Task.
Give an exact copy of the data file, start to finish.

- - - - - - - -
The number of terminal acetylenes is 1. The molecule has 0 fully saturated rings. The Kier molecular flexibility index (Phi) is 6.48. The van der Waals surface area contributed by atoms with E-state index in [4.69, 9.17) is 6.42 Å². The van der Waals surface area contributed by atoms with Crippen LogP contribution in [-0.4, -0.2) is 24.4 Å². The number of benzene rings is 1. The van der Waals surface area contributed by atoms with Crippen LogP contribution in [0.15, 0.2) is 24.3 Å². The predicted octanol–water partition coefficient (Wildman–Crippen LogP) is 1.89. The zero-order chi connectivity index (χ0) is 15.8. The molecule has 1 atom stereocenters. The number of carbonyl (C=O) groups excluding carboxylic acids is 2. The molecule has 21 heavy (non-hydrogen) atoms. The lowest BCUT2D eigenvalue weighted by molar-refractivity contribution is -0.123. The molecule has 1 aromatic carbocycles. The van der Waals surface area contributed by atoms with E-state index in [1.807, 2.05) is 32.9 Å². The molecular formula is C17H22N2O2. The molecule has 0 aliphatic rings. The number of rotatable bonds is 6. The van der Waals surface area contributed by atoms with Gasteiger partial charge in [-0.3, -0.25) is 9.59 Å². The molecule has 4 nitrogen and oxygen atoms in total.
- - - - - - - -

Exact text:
The number of terminal acetylenes is 1. The molecule has 0 fully saturated rings. The Kier molecular flexibility index (Phi) is 6.48. The van der Waals surface area contributed by atoms with E-state index in [4.69, 9.17) is 6.42 Å². The van der Waals surface area contributed by atoms with Crippen LogP contribution in [-0.4, -0.2) is 24.4 Å². The number of benzene rings is 1. The van der Waals surface area contributed by atoms with Crippen LogP contribution in [0.15, 0.2) is 24.3 Å². The predicted octanol–water partition coefficient (Wildman–Crippen LogP) is 1.89. The zero-order chi connectivity index (χ0) is 15.8. The molecule has 1 atom stereocenters. The number of carbonyl (C=O) groups excluding carboxylic acids is 2. The molecule has 21 heavy (non-hydrogen) atoms. The lowest BCUT2D eigenvalue weighted by molar-refractivity contribution is -0.123. The molecule has 1 aromatic carbocycles. The van der Waals surface area contributed by atoms with E-state index in [1.807, 2.05) is 32.9 Å². The molecular formula is C17H22N2O2. The molecule has 0 aliphatic rings. The number of rotatable bonds is 6. The van der Waals surface area contributed by atoms with Gasteiger partial charge in [-0.3, -0.25) is 9.59 Å². The molecule has 4 nitrogen and oxygen atoms in total.